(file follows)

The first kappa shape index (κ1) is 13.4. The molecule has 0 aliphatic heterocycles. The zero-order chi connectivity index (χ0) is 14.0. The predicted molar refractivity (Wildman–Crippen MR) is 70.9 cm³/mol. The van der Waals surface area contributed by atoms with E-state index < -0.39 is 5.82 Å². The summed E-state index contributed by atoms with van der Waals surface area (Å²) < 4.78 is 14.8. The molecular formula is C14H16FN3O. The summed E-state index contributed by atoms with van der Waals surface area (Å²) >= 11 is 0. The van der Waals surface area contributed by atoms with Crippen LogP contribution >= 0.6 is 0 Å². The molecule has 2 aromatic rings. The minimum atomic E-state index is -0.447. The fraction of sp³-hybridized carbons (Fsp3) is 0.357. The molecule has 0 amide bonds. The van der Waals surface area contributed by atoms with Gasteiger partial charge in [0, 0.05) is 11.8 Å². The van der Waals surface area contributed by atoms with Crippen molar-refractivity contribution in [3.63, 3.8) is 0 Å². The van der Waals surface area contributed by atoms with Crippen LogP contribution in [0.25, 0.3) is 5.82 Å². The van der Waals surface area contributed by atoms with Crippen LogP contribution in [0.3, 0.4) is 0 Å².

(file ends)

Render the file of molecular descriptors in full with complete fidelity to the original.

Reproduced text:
The first kappa shape index (κ1) is 13.4. The molecule has 0 aliphatic heterocycles. The zero-order chi connectivity index (χ0) is 14.0. The predicted molar refractivity (Wildman–Crippen MR) is 70.9 cm³/mol. The van der Waals surface area contributed by atoms with E-state index < -0.39 is 5.82 Å². The summed E-state index contributed by atoms with van der Waals surface area (Å²) < 4.78 is 14.8. The molecular formula is C14H16FN3O. The summed E-state index contributed by atoms with van der Waals surface area (Å²) >= 11 is 0. The van der Waals surface area contributed by atoms with Crippen LogP contribution >= 0.6 is 0 Å². The molecule has 2 aromatic rings. The minimum atomic E-state index is -0.447. The fraction of sp³-hybridized carbons (Fsp3) is 0.357. The molecule has 0 amide bonds. The van der Waals surface area contributed by atoms with Gasteiger partial charge in [0, 0.05) is 11.8 Å². The van der Waals surface area contributed by atoms with Crippen molar-refractivity contribution in [3.63, 3.8) is 0 Å². The van der Waals surface area contributed by atoms with Crippen LogP contribution in [0.25, 0.3) is 5.82 Å². The van der Waals surface area contributed by atoms with Crippen LogP contribution in [0.3, 0.4) is 0 Å².